Garmin, a company that is synonymous with navigation, has been building GPS devices since the late 1980s. Their products, which run the gamut from smart watches to hand-held navigation devices, can be found in everything from airplanes to boats and even farm equipment.
One of their newest devices, the Tread XL Overland Edition, is 10-inch, rugged, all-terrain navigation system designed for vehicle-based adventurers. It’s packed with useful features, like on- and off-highway navigation, satellite communication, and route planning, to name a few. With this robust feature set and durable design, should you consider adding this Swiss Army knife of GPS devices to your overland kit? I took one into the field to find out.
The Tread XL is Built Like a Tank: Big and Tough
Upon unboxing the Tread, I was immediately struck by how large its screen was. I guess the name (XL) says it all. But seriously, it’s a monster, almost 2 inches larger than my Ram’s infotainment screen. And while this big display makes planning routes and navigating easy on the eyes, it takes up a massive amount of real estate above your vehicle’s dash.
With the Tread mounted via its included suction cup to my windshield, I felt uneasy driving on paved roads. It created a major blind spot, for instance, when looking toward the passenger side of my truck to determine if there was oncoming traffic. For those who will use the Tread XL regularly while on the pavement, I would highly recommend figuring out an alternative mounting method (ICS Fab, Bulletpoint Mounts, 67 Designs) to relocate the device out of your immediate field of vision.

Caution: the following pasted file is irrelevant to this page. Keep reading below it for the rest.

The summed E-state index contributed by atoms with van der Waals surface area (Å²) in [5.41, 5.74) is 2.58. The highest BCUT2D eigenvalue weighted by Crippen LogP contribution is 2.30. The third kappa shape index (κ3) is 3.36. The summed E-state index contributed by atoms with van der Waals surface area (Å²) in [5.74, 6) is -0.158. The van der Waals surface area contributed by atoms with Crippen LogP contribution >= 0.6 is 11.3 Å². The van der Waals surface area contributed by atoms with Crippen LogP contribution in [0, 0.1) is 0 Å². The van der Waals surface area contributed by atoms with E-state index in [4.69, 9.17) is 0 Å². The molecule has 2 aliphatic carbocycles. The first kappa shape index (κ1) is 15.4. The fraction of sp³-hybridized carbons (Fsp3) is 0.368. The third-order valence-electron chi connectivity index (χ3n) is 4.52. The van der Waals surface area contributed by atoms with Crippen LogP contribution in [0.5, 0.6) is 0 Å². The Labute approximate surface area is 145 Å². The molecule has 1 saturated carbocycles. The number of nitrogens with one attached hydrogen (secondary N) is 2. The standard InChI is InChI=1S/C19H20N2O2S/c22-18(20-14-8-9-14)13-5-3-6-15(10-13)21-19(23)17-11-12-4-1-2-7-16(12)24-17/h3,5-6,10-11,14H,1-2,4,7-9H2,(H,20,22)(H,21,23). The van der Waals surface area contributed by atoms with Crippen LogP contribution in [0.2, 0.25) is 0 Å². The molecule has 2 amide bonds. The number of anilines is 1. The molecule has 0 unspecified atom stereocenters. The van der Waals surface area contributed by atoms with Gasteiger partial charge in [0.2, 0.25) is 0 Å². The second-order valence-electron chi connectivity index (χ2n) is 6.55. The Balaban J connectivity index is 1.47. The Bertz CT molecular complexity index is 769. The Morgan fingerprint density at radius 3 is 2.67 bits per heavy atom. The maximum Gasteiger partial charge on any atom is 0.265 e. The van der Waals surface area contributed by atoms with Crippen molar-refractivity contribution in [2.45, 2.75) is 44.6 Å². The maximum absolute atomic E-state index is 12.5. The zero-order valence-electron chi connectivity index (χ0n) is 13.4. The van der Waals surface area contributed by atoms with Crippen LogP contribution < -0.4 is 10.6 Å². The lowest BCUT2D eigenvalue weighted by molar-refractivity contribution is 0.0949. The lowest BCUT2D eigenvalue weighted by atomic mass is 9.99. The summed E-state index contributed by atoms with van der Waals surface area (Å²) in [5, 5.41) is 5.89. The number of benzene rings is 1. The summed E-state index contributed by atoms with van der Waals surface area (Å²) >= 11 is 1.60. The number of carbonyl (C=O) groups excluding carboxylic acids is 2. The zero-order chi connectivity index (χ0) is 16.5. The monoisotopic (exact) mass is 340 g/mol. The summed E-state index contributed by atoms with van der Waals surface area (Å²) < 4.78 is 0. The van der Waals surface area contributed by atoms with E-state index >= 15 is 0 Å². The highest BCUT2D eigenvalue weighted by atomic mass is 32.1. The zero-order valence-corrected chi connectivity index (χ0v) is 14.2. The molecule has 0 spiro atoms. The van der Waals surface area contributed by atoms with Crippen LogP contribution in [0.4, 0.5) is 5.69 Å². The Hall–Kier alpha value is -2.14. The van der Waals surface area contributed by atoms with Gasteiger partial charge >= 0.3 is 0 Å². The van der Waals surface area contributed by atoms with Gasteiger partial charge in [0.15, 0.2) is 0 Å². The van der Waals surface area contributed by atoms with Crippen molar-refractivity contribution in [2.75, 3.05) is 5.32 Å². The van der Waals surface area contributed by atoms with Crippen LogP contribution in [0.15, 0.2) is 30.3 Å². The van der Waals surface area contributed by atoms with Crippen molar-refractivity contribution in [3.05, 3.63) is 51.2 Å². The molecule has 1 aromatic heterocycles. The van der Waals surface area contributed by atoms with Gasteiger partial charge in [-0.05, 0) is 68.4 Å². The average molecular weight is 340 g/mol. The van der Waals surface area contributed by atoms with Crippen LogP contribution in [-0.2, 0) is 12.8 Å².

The Tread XL Overland Edition is roughly 1.5-inches larger than the 8.4-inch infotainment screen in my Ram 2500.
Pay to Play
In addition to the oversized screen, many have been quick to similarly describe the Tread XL’s price tag. And rightly so; it costs $1,500. That’s almost $900 more than a 10.2-inch iPad with 256 gigabytes of memory, WiFi, and cellular. You can even get an iPad Pro with 512 gigabytes of storage and cellular for less. So yes, the price point is high, and for many, the versatility of running a tablet with a variety of mapping applications may feel like a better value.
Specific Features and In the Field Use
The Tread boasts some features that you won’t find in most tablets, like its quick-release magnetic mount, IPX7 waterproof rating, IP6X dust rating, MIL-STD-810 drop-rating, micro-SD card slot (accepts up to a 256-gig card), and InReach capability. The latter is Garmin’s satellite-based communication system which lets users share their (almost) real-time GPS location with friends and family via a personalized web page. InReach also allows users to send and receive SMS text messages as well as summon SAR/Medical evacuation in the event of an emergency. Note that InReach is not an exclusive feature to the Tread XL; stand-alone InReach devices are available and functionality on the Tread XL or other devices requires a monthly subscription.